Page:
If you’ve participated over the years in company sponsored savings plans, you may have accumulated a sizeable savings in accounts sponsored by one or more employers. Though it may not have seemed like it at the time, saving the money is the easy part. Pick a few funds, check a few boxes, attend an occasional informational meeting, and a percentage of every paycheck is squirreled away, compounding over the years into what you have today. You may have gotten his far and have saved a good sum, without a financial advisor.
Now comes the harder part. With retirement nearing, what do you do with it? Surprisingly, for a big chunk of the financial services industry, that’s as tough a question for them as it is for you.
It’s relatively easy for big banks, brokerages and fund companies to scale up standardized portfolios and funds to capture the savings of millions of clients. It’s quite a different problem to determine the best way for each individual client to transform those funds into a safe income stream that will last throughout his or her retirement. Much easier to take a few portfolio products, lower the risk a tad, and recast them as “retirement solutions.” Trot out the idea that a 4% withdrawal rate will cover you. Sign here.
This may help them meet their goal of capturing your 401(k) rollover and increasing their fees and profits, but what about your goals? You don’t have the same balance sheet as the other 9,999 boomers turning 65 every day. Where’s the personal strategy that creates a secure lifetime income stream for you and your family?
Enter the Financial Advisor—Someone to Talk To
Many of you will look for an advisor to talk to about this, face-to-face, maybe for the first time. This is important stuff, and you don’t want to mess it up. So you talk to several, and soon become confused as each presses a different set of products as the right solution for you. The jargon is intimidating and confusing, the pros and cons hard to follow. You’re looking for a safe strategy for managing your money and making it last, and instead find yourself in the middle of a complicated sales process, surrounded by shiny financial products and a gaggle of advisors making conflicting claims pushing you to close.
Why is this happening? Aren’t advisors supposed to advise?
Financial planner and NYT blogger Carl Richards has observed, “Things get confusing when we have salespeople calling themselves advisers. I know of no other industry where it’s harder to figure out who does what. Everyone in the traditional financial services industry calls themselves an adviser, so you would think that means they are giving you advice that will be in your best interest. And sometimes they are. Other times, things aren’t so clear.”
There are over 900,000 “financial advisors” in America. They don’t all do the same thing, and, worse for the uninitiated, they aren’t even required to follow the same regulations.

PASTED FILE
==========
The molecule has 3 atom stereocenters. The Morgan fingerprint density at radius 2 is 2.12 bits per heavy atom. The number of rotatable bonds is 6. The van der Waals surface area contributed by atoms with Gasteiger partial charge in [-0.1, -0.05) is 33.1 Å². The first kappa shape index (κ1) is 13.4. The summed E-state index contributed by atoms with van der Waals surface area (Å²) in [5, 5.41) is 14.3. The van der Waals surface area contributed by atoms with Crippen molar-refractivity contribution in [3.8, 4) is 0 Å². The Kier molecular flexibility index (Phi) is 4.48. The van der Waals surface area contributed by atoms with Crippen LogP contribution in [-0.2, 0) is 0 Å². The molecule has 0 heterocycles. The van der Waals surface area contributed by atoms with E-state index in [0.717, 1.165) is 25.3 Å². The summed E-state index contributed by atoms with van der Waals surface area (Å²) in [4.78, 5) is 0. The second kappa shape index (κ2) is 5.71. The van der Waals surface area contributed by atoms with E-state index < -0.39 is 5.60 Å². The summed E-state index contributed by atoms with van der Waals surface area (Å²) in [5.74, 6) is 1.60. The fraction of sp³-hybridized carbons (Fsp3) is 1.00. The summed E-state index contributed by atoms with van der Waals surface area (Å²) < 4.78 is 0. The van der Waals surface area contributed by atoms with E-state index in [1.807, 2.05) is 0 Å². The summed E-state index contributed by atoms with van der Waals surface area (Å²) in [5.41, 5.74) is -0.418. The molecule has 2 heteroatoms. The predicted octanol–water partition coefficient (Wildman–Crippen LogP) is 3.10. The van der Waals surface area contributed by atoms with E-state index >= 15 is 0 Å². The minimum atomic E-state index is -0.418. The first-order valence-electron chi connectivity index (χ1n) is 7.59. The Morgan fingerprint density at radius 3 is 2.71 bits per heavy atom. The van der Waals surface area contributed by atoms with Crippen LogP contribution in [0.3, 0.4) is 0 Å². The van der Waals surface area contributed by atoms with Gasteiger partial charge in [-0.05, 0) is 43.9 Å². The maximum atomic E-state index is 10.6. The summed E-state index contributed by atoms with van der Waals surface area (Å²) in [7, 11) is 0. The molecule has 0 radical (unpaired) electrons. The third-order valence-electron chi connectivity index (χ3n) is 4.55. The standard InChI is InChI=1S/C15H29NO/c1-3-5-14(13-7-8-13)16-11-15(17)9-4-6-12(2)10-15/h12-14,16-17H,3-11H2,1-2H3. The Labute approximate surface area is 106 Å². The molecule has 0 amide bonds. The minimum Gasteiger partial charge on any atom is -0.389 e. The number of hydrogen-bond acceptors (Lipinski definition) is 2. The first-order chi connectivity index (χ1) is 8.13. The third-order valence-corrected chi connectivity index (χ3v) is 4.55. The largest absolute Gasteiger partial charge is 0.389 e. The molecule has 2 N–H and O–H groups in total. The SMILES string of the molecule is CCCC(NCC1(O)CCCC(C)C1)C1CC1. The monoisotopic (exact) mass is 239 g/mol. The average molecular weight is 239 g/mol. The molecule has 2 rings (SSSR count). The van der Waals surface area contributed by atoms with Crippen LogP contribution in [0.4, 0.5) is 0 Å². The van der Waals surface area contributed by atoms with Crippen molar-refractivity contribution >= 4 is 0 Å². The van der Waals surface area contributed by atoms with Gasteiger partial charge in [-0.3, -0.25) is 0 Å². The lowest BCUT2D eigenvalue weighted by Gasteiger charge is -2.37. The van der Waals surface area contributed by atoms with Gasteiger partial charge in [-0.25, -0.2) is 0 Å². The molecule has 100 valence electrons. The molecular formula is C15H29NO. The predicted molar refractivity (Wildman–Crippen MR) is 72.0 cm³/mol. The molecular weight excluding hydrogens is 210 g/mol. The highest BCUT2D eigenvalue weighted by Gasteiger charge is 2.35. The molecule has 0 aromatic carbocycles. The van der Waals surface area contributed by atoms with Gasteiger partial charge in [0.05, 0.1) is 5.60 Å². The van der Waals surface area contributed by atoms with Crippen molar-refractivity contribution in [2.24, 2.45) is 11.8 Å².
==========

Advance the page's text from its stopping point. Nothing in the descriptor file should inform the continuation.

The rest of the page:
Essentially there are two kinds of advisors, with two sets of rules, and, this being America, a third blended group who plays by both sets of rules.
The Sell-Side and The Suitability Standard
Plain vanilla financial advisors are usually registered representatives, ie, stockbrokers. They’re sales people, regulated by the Securities Exchange Act of 1934, overseen by FINRA, a self-regulatory organization, and bound to a suitability standard. Which means they aren’t supposed to sell you products that would be harmful or inappropriate to you, like an expensive variable annuity if you’re 95 years old and about to die. So they ask a few questions, try to determine your “risk tolerance,” and beyond that, you’re on your own, caveat emptor. Essentially, they are the seller of financial products, and you the buyer. In the trade, they work on the sell-side.
Advice on the sell-side is typically public and freely available buy/sell recommendations and ratings. If whispered and framed as coming directly from one of their smartest analysts, it sounds special.
The Retail Buy-Side and The Fiduciary Standard
On the other end of the spectrum are fee-only financial planners and investment advisers. Financial planners (CFPs, etc) are not regulated, though their certificates require them to uphold a code of ethics. Investment advisers are regulated by the Investment Advisers Act of 1940, overseen by the SEC or state agencies, and are bound to the fiduciary standard.
Fiduciaries are required to put your best interests ahead of their own, uphold a duty to loyalty and care, disclose fees, and avoid or disclose any conflicts of interest with your best interests. Typically this means you pay them directly for services rendered (fee-only), like your accountant and lawyer. Essentially, they provide planning, advice, and money management as a service, buying products on your behalf from the sell-side. In the trade, you and your fee-only advisors are the retail buy-side of the industry.